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Gastroenterology Psychiatrist?
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Preparing for a doctor's appointment with a Gastro Psychiatrist this coming week. I am a celiac but doctor's are convinced that there is more going on. Had a time when I quit work and wasn't very active where I started feeing a little better. So started back to work and added more jobs and other responsibilities and have progressively been getting worse.

Can anyone shed some light on their experience with the Psychological connection to Celiac and if anyone has visited with this type of doctor and what your results were? Were you placed on a type of mood enhancer or psychological med that has helped you?

Your input is greatly appreciated as I seem to be digressing in many ways and could really use some support from other Celiacs. Thanks.

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Dang, I did not know that such an occupation even existed! But welcome, by the way, although I am pretty much a newbie here too. :)

I'd sure like to hear if others have experience good/bad with that type of therapy.... I feel a bit skeptical because it seems "It's in your head," is the most common thing some doctors say. Not ruling it out though, but like you, I'd just like to hear from someone who went through this.

I certainly sympathize with you ((hugs)), my doctor has just more or less given up on my continuing problems after deciding gluten was the cause. And of course many people in this forum tell me that it can take 1-2 years to heal, so I'm working on being patient!

How long has it been since your diagnosis?

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Dang, I did not know that such an occupation even existed! But welcome, by the way, although I am pretty much a newbie here too. :)

I'd sure like to hear if others have experience good/bad with that type of therapy.... I feel a bit skeptical because it seems "It's in your head," is the most common thing some doctors say. Not ruling it out though, but like you, I'd just like to hear from someone who went through this.

I certainly sympathize with you ((hugs)), my doctor has just more or less given up on my continuing problems after deciding gluten was the cause. And of course many people in this forum tell me that it can take 1-2 years to heal, so I'm working on being patient!

How long has it been since your diagnosis?

Yes, well my Gastroenterologists recommended this doctor because she was a Gastroenterologists and then went back to school to become a Gastro Psychiatrist because she is so convinced of the connection of brain and gut and knowing that it doesn't mean it's all "in your head". She truly understands it's NOT and that's why I'm praying that she can help me steer me in a better direction. I was unofficially diagnosed a year ago, but even though my blood tests just recently came back normal it is so evident that I am a celiac. I've been gluten free for almost a year now and just can't seem to get a step forward! I will keep you posted on how it goes and whether it will be beneficial to look into for other celiacs. Thanks for your {{hugs}} - they are much appreciated right now as I need other celiacs to help me get through this really hard place right now. It's amazing to me that doctor's don't know what to do with celiac. I know Jennifer Esposito (Jennifer's Way.org) has a specialist doctor that she sees regularly in NY for her treatment for Sever Celiac. There have got to be more Celiac specialist out there and we just need to find them. I also considering a Nutritionist to help me with my eating because I'm allergic to so much and lately everything I eat makes me feel badly. Here's hoping for relief for us both!!!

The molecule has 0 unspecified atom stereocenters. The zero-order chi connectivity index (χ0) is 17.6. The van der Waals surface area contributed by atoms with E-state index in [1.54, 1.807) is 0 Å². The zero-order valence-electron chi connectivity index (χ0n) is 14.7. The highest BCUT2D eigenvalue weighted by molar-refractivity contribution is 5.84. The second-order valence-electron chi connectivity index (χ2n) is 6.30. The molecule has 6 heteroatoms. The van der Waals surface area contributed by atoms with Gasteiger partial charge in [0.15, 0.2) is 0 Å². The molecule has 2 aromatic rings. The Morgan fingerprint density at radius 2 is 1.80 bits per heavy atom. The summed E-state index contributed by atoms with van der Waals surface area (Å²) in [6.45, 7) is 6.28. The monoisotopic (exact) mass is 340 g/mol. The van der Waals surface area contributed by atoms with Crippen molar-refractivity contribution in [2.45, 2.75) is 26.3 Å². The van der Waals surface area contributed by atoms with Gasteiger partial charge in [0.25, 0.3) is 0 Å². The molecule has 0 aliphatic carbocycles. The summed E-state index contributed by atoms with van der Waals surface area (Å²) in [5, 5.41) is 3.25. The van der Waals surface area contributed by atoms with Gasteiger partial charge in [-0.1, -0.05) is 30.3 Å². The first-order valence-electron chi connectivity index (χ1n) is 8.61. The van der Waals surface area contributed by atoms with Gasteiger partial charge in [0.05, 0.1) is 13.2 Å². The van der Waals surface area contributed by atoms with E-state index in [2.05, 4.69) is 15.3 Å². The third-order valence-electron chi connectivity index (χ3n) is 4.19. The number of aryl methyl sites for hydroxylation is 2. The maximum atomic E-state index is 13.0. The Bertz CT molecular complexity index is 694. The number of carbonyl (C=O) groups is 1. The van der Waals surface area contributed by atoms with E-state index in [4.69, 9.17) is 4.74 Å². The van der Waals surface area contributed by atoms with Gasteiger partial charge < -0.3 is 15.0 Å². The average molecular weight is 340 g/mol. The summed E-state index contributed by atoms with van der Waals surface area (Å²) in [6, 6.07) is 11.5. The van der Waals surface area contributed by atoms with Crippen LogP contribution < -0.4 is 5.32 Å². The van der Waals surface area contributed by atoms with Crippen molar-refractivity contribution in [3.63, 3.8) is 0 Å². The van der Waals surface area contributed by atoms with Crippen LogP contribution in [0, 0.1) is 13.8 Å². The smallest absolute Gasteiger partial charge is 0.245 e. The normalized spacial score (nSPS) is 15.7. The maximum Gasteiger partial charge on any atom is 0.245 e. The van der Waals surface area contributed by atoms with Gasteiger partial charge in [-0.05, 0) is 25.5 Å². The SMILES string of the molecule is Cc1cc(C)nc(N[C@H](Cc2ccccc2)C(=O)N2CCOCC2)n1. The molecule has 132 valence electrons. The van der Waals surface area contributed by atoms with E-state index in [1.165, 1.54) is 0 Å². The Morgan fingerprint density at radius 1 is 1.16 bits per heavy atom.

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What I understand regarding the nervous system and the GI system, is that they are interrelated. When one is not working, the other is not working and vice versa. Our guts produce more serotonin (the feel-good hormone) than our brains. (About 80% of the serotonin in our body is in the gut!!) So, naturally, it seems to make sense that when we are not feeling well it affects us mentally/emotionally. For me, I am much happier on days I am feeling best and symptoms are controlled. Are you still experiencing symptoms? If you are, perhaps when you have celiac is under control the psychological aspects will subside.

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Well, my symptoms got better after I detoxed but now they are getting worse and it seems like everything I eat has a negative effect. i am meeting with a specialist and having a colonoscopy this week as i have been having severe pain around my colon and other problems (sparing you the details). I would love to see things get back under control. Some days it is hard to keep pushing myself through my responsibilities. But I am going to keep fighting and hope for some help!

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So sorry to hear :( Yes, I agree. It's worth the fight back to health. I'm still working on my own, but I can't wait to feel better again. Whatever it takes!!! Keep pressing on!!!

Well, my symptoms got better after I detoxed but now they are getting worse and it seems like everything I eat has a negative effect. i am meeting with a specialist and having a colonoscopy this week as i have been having severe pain around my colon and other problems (sparing you the details). I would love to see things get back under control. Some days it is hard to keep pushing myself through my responsibilities. But I am going to keep fighting and hope for some help!